Canada. Applause that greeted an increase in women graduates has been muted by fears that the balance is tipping too far in their favour and men are being left behind.
Census data shows that 51 per cent of women aged 20 to 29 have either a degree or college diploma and only 16 per cent dropped out of school. For men the figures are 42 per cent and 21 per cent.
Women's participation in post-secondary education has more than trebled (compared to a 3 per cent rise for men) since 1981 when only 16 per cent had a degree or diploma and the drop-out rate has nearly halved.
Helena Daly, consultant for guidance, co-operative education and alternate schools, attributes this improvement to the "determination of young women to excel" and to enrichment programmes used to encourage girls to stay in school and pursue careers.
Robby Harrison, Nova Scotia's minister of education, credits gender-equity schemes - such as scholarships for women who pursue careers in engineering and physics. And Judy Wagner of the New Brunswick department of education sees the figures as proof that programmes to counter hidden sexism have worked. These include checklists to ensure that texts and activities are gender neutral; a new guidance curriculum designed to stop counsellors discouraging girls from pursuing non-traditional careers; mentoring programmes and, beginning this year, a programme entitled Women in Cyberspace.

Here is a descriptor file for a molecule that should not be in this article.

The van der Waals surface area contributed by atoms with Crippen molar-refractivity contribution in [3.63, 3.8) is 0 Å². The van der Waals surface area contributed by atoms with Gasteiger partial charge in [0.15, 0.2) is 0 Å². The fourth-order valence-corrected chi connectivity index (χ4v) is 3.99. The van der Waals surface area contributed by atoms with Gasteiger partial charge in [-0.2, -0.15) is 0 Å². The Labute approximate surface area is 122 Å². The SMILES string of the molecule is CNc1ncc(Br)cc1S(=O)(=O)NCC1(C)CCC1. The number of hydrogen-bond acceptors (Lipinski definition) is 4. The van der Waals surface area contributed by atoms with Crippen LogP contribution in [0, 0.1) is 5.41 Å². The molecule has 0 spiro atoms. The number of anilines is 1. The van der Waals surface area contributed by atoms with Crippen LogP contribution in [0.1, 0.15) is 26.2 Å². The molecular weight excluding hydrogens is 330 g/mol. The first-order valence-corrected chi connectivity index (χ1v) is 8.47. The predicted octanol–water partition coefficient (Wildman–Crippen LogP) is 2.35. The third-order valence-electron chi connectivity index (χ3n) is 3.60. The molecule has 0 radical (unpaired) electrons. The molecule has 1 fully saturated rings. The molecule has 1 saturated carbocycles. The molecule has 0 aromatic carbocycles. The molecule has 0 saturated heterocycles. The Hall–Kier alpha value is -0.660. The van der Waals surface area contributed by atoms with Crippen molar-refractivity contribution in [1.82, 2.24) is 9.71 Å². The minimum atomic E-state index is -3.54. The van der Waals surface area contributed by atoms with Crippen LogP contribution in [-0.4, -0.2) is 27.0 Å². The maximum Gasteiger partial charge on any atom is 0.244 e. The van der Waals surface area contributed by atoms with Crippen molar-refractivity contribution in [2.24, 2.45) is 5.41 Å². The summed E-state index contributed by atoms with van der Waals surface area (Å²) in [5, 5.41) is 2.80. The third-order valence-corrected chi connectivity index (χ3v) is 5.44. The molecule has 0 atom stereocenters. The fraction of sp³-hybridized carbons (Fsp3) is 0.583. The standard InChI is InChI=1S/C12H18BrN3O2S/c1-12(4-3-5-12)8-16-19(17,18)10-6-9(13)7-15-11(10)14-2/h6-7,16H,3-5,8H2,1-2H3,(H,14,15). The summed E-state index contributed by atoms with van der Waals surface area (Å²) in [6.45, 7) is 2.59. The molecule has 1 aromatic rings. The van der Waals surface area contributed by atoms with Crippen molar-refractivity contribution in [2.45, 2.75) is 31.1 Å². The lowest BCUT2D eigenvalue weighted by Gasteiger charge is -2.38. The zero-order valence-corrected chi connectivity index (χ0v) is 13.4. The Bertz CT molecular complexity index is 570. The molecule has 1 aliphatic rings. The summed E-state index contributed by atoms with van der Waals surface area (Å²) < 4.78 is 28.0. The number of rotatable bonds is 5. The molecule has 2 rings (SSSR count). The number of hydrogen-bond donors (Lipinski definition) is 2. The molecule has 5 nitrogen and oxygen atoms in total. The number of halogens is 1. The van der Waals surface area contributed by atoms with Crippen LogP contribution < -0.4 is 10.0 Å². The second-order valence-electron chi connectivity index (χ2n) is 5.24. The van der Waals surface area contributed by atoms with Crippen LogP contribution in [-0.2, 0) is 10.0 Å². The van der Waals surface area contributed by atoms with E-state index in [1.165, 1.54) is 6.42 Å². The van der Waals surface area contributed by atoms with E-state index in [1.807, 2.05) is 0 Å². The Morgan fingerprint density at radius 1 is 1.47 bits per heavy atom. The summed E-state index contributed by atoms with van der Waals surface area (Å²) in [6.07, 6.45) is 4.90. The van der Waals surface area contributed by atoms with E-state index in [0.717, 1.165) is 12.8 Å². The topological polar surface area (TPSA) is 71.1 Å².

Dr Gordon Betcherman, an economist with the Canadian policy research network, is alarmed by the growing female to male differential and its effect on employability. In 1981 the gap in the drop-out rate was 3 points (28 per cent to 31 per cent); today it is 5 points.
"Then the 31 per cent of males who didn't complete high school could find well-paid manufacturing jobs. Today's economy has nothing to offer the 21 per cent who enter the labour market without a high-school diploma."
Adrienne Snow, director of policy for the National Foundation for Family Research and Education, attributes the boys' drop-out trend to the way schools have been skewed towards girls. "Girls are more comfortable with co-operative learning. Boys like to get right in and debate, interrupt and hog the spotlight," she said.